3) Additional Milestones: So far, Bitcoin has blown through milestone after milestone in its quest to prove itself as worthy of mainstream acceptance: Dollar parity, survival after large Bitcoin scams, holding steady through a block reward halving, thriving after a blockchain fork was resolved within hours, chugging along with transactions after network processing power increased more than a million-fold in the transition from CPU to ASIC mining, and landing after each subsequent bubble upon higher valuations than before the run-up. Each milestone reached is one less in the diminishing grab bag of potential SNAFUs. Somewhere in that bag is the last milestone, the straw that will break the camel’s back and send Bitcoin into stratospheric valuations.

4) Dollar Weakness: This is related to point #2, but still deserves its own slot. Though probably unlikely, hyperinflation in the US would be devastating to lenders, savers, and bond holders. Conversely, it would be a boon to debtors, owners of commodities, and Bitcoin owners. In a hyper-inflationary environment, the violence of Bitcoin’s price movements would only be limited by the imagination of the Fed.

5) Investor Trust: After surviving two bubbles, Bitcoin is looking more and more robust. In the next run-up, the Bitcoin buyer pool will be more heavily represented by individuals who feel confident in the future of Bitcoin. The next time that Bitcoin rips open the ceiling, rather than trying to time the market and sell at the top, these buyers will have a more relaxed long-term perspective, trusting that Bitcoin will prevail as it has in the past, and will keep their coins off of the exchanges. I believe the community would label them the “strong hands,” and it’s probably not a bad term.

Trying to predict the future is a fool’s game, but it can still be fun. Observing the landscape, and recognizing the fact that Bitcoin is still a tiny drop in the financial ocean, I do believe that everything is in place for an obscene upwards move, that people will wake up and check the price, and be absolutely floored, but will refrain from panic selling. I don’t think this day is imminent, since we’re arguably still in for a prolonged cool-off, nor do I think it is inevitable. But I do think that the conditions permit such a leap, at least in theory.

What do you think? Are the crazy Bitcoin price fluctuations limited to plateaus, bubbles, and corrections, or can we also see something like “The Spike?”

Bitcoin Luminary Series: Jaron Lukasiewicz

The Bitcoin Luminary Series is an ongoing feature of Real Virtual Currency in which we reach out to the individuals who are making a splash in the digital currency pond. The purpose of the interview is to ask roughly 50% Bitcoin questions and 50% personal questions, and as such, the tagline of the Bitcoin Luminary Series is: “More interesting than Bitcoin itself, are the people it attracts.”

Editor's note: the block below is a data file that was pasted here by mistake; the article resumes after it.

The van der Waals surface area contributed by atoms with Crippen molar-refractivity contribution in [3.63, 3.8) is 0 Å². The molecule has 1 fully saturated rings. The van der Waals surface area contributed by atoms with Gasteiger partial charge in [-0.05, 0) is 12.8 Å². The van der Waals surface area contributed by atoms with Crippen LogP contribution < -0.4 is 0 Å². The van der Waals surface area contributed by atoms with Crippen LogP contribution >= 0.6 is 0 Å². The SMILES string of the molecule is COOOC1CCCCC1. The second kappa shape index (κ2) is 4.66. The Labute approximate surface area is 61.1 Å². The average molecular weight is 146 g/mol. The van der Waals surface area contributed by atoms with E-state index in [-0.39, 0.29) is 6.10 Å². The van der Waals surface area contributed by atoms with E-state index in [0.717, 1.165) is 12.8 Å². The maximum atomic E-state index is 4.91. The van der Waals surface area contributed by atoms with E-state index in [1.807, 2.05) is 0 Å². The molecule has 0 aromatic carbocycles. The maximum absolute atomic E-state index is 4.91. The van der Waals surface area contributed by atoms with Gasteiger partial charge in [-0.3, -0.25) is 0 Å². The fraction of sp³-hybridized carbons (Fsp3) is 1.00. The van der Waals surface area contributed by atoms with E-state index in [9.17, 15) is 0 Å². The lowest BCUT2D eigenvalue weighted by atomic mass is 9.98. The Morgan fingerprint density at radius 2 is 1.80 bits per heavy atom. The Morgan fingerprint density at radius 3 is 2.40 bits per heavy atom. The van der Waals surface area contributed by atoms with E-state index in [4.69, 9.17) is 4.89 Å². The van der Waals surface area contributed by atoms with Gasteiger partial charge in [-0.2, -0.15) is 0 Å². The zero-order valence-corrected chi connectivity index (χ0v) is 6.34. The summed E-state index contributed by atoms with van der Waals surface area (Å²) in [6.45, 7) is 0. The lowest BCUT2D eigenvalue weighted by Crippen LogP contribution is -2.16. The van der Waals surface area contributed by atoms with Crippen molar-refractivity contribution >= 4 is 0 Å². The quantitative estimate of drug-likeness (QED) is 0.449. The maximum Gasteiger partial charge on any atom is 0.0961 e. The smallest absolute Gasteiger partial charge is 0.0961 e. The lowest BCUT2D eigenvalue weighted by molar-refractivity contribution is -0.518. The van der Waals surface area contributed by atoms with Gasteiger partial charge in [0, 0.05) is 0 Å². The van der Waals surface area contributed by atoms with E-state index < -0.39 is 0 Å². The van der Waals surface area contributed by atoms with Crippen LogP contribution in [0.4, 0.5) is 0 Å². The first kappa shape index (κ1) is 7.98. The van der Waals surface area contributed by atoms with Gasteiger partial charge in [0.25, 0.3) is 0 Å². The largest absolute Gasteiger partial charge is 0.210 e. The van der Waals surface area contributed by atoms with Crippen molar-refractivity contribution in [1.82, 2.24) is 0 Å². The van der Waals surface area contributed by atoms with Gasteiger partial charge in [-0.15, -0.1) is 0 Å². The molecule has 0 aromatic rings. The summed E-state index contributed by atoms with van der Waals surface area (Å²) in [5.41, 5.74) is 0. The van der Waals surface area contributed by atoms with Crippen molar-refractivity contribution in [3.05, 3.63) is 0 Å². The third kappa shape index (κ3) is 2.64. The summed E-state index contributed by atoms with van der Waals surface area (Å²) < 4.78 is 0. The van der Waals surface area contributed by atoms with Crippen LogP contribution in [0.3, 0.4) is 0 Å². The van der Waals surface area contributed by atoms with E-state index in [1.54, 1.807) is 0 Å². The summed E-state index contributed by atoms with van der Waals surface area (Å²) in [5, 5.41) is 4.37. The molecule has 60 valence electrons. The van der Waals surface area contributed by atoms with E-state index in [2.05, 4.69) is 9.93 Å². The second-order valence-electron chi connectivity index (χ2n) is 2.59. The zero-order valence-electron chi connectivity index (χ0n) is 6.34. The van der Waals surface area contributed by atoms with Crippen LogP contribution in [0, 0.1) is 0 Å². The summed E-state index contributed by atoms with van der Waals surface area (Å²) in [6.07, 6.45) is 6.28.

Today, we speak with Jaron Lukasiewicz, entrepreneur and CEO/Founder of Coinsetter, a US-based levered bitcoin trading platform. Jaron has recently been making well-informed and even-keeled appearances on Fox Business, and we thank him for joining us.

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1) Tell me about your childhood, where you grew up, and what your hobbies were.

I grew up in Las Vegas, NV and recently moved to NYC after living in Houston, TX for the past eight years. Whichever part of the country I’m in (east coast, Texas or the west coast), I usually miss the other two parts. I have always been strongly interested in tech, economics and house music.

2) You seem to have a close relationship with your brother, Ardon. Tell us something embarrassing about him.

I’ll never tell! Just kidding, there actually are no embarrassing stories about Ardon. He’s the coolest guy I know.

3) What would you list as your 3 greatest strengths?

Extreme drive, high risk tolerance, detail oriented

4) What are your 3 greatest weaknesses?

I’d like to have better coding skills and I put others before myself too often

5) How has music impacted your life?

Hugely. I listen to music at least 12 hours per day.

6) You are fluent in Spanish and Portuguese. Do you get to use these languages often?

Less and less, unfortunately. I can’t wait to open Coinsetter’s Latin American arm so I can start using them again!

7) What makes an effective entrepreneur?

I think there are some basic qualities that all entrepreneurs need to have (determination, actually following through on your ideas, etc.) However, I think being an effective entrepreneur is more closely tied to what you don’t do. First time entrepreneurs make a lot of logical but misguided mistakes that you often have to learn the hard way. The most common one is focusing on creating a product and not solving a problem. Entrepreneurs need to create products that solve legitimate problems that real people have, rather than trying to fit a market into a cool sounding product.

8) When did you first hear about Bitcoin?

I first got into Bitcoin in mid-2012. My business partner, Yo, had been in it for years before that and was the person who first introduced me to it. I knew by November that I wanted to start a business around it (mind you, my friends still thought I was crazy at that time).

9) What goals do you wish to accomplish over the next 10 years?

I plan on building a large company that has true value to its customers. I’m extremely excited about the possibilities that Bitcoin and other emerging financial technologies bring to our generation.

10) How do you define “success?”

I define success by how empowered I feel. The fewer people that can bring you down, the better. And it all comes from within.

11) How is Coinsetter going to differentiate itself from the recent influx of new Bitcoin exchange players?